This list is undergoing significant revisions and will be updated more fully as broader review of the Constitution Annotated continues. This Table provides preliminary revisions to prior versions of the table, listing Supreme Court decisions from October Term 1971 to October Term 2016 that invalidated a law on constitutional grounds. It includes cases invalidating federal laws, state constitutional or statutory provisions, and local laws. The list does not include cases in which the Supreme Court held that a state or local law was preempted, as those cases tend to hinge on an interpretation of positive federal law as opposed to a substantive interpretation of a particular constitutional provision. Moreover, the list generally includes only cases in which the Court held that a statute was facially unconstitutional and does not include as-applied challenges. In addition to giving the case citations, the Table indicates the term in which the opinion was released, the opinion’s author, and the general subject matter of the case. The list also briefly summarizes the law that was held unconstitutional and identifies what portion of the U.S. Constitution the law violated.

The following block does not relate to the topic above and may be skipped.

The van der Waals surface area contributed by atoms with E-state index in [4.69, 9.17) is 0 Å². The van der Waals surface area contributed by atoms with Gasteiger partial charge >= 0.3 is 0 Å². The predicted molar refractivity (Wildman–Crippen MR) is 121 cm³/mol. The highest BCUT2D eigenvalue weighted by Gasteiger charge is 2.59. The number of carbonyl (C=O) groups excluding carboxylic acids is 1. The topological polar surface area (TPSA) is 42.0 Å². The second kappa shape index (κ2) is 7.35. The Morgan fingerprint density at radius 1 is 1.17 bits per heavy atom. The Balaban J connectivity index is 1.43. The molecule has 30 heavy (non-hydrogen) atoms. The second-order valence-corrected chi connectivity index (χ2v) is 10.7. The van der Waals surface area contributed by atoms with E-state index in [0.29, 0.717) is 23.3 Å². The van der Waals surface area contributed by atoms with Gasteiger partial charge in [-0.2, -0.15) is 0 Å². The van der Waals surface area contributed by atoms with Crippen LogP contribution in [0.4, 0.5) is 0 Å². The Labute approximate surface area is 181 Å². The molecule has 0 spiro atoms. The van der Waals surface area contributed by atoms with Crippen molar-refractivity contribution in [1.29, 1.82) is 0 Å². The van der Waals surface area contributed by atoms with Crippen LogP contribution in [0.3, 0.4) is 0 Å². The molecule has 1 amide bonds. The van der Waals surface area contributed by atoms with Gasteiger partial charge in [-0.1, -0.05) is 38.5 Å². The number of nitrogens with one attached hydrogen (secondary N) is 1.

Read the Table of Laws Held Unconstitutional in Whole or in Part by the Supreme Court.

Table of Supreme Court Justices

The Table of Supreme Court Justices lists all Justices who have served or are currently serving on the Supreme Court along with brief biographical information and key decisions. 25

Read the Table of Supreme Court Justices.

Footnotes